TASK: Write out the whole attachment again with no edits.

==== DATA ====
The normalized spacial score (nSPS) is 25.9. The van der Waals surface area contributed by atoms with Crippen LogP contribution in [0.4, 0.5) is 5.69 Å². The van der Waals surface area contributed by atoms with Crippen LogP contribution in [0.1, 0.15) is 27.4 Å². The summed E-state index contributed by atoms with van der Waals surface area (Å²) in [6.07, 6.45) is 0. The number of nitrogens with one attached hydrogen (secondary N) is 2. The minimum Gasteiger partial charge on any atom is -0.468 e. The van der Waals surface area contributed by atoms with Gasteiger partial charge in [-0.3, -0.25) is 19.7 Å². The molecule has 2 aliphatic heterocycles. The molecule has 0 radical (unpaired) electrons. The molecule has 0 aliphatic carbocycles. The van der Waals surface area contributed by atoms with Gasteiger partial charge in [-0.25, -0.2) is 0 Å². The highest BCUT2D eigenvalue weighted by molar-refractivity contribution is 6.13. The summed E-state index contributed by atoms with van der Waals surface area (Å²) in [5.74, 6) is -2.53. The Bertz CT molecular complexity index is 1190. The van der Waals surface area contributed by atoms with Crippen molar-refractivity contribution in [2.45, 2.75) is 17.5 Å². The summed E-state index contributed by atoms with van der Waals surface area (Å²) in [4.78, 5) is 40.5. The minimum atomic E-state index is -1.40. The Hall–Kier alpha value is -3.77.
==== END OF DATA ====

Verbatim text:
The normalized spacial score (nSPS) is 25.9. The van der Waals surface area contributed by atoms with Crippen LogP contribution in [0.4, 0.5) is 5.69 Å². The van der Waals surface area contributed by atoms with Crippen LogP contribution in [0.1, 0.15) is 27.4 Å². The summed E-state index contributed by atoms with van der Waals surface area (Å²) in [6.07, 6.45) is 0. The number of nitrogens with one attached hydrogen (secondary N) is 2. The minimum Gasteiger partial charge on any atom is -0.468 e. The van der Waals surface area contributed by atoms with Gasteiger partial charge in [-0.3, -0.25) is 19.7 Å². The molecule has 2 aliphatic heterocycles. The molecule has 0 radical (unpaired) electrons. The molecule has 0 aliphatic carbocycles. The van der Waals surface area contributed by atoms with Gasteiger partial charge in [-0.25, -0.2) is 0 Å². The highest BCUT2D eigenvalue weighted by molar-refractivity contribution is 6.13. The summed E-state index contributed by atoms with van der Waals surface area (Å²) in [5.74, 6) is -2.53. The Bertz CT molecular complexity index is 1190. The van der Waals surface area contributed by atoms with Crippen molar-refractivity contribution in [2.45, 2.75) is 17.5 Å². The summed E-state index contributed by atoms with van der Waals surface area (Å²) in [4.78, 5) is 40.5. The minimum atomic E-state index is -1.40. The Hall–Kier alpha value is -3.77.